March 2, 2015; Wall Street Journal
NPQ has covered a number of stories over the past few years where a small local cultural institution has been faced by market forces that require change. In a few cases we have chronicled a bookstore or a video store that has turned into a nonprofit and structured its offerings and finances differently, but sometimes the message from the market is different. When that’s the case, it is important to recognize that fact.
Frank Music Company is the latest brick-and-mortar music store to bow to the pressure of online competition. Store owner Heidi Rogers told the Wall Street Journal that Frank Music had been struggling for years and that she’d gone from “seeing 15 to 20 people per day to seeing two or three” as music “became readily available online.”
The store, which opened in 1937, has been a place where musicians, composers, singers, educators, students and music lovers young and old would shop and also have a chance to meet, socialize, and get answers and ideas from staff and from each other. Ms. Rogers, who bought the store in 1978, said while there are other places that carry classical sheet music, including the Julliard School’s bookstore at Lincoln Center, Frank Music is the “last store in the city dedicated to selling classical sheet music.” According to the Journal, the store’s celebrity clients included pianists Emanuel Ax and Jeremy Denk, violinists Itzhak Perlman and Pamela Frank, and cellist David Finckel. Readers commenting on the WSJ Frank Music story reflected on its closing as a loss of a city landmark, a social gathering place and a trusted venue.
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Last June, the Washington Post similarly announced that Dale Music, the D.C.-area’s last sheet music store, would be shuttered after 64 years. And a few months before that report, Naomi Lewin, host of New York City’s classical music station WQXR, reported the closing of the iconic J&R Records, after 43 years, saying it had “gone the way of Tower Records, HMV, Virgin Megastore, Sam Goody and other brick-and-mortar shops that used to make New York City a music superstore haven.”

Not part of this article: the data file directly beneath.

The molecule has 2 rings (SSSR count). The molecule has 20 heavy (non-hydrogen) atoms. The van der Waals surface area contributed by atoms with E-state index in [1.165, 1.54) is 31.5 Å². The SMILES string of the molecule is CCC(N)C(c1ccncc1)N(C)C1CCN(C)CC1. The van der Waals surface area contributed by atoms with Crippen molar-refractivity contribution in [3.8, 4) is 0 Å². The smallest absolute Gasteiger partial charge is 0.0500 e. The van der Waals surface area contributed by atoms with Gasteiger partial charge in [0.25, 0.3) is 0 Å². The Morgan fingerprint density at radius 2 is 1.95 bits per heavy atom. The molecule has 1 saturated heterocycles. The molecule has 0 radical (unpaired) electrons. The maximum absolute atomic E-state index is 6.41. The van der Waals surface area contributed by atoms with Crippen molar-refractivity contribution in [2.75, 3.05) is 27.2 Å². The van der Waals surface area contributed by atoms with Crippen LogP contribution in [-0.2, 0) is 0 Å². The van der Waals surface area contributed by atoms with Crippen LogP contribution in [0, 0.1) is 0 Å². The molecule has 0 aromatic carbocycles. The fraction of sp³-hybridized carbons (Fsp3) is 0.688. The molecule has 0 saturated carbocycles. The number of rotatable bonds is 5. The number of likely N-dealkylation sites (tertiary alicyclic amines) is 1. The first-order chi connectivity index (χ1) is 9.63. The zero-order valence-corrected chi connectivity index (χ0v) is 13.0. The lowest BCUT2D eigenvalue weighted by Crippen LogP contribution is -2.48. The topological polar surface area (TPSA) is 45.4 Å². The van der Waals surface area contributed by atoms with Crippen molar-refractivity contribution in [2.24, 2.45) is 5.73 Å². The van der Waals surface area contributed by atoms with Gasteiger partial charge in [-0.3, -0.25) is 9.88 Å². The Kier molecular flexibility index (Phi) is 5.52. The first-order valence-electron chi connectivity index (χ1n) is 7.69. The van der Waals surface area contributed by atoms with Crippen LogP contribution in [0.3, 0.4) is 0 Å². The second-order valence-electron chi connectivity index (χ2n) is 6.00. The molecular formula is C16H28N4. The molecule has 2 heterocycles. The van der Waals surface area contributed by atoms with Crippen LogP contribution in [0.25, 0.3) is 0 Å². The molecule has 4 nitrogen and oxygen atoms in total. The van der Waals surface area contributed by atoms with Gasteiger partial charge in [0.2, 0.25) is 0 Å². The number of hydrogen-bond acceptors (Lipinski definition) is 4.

There’s been great concern about decline in audience for classical music recording and performance. Last month, Slipped Disc, a site that reports on classical music and related culture, somberly quoted Neilsen Soundscan data saying “only one classical record—The Ultimate Bocelli—sold more than 350 copies” in that previous week. However, it’s worth noting that Slipped Disc itself reports having site traffic of more than a million visitors, so arguably there’s substantial audience to be had.
But sustaining a brick-and-mortar store is particularly difficult these days, as evinced by the struggles faced by the book, music, and other industries to compete on many fronts with digital giants like Amazon, specialty websites, and the myriad free sources of music and literature that seem to spring up at every turn.
Ms. Rogers told CBS 1010 WINS Radio’s Al Jones that consumers are “voting with their dollars or their lack of dollars, and the only thing I wish is that Amazon would go bust.” Unfortunately for other Manhattan retailers who may wish the same, they may soon have added competition on the ground if Amazon proceeds with plans for their own brick-and-mortar store in midtown.
But for Frank Music, the finale will consist of sending the store’s remaining stock of “hundreds of thousands of scores” via a gift from an anonymous donor to the Colburn School, a music conservatory in Los Angeles.
So, like the community center it once was, the remains of Frank Music will be redeployed for the public good.—Susan Raab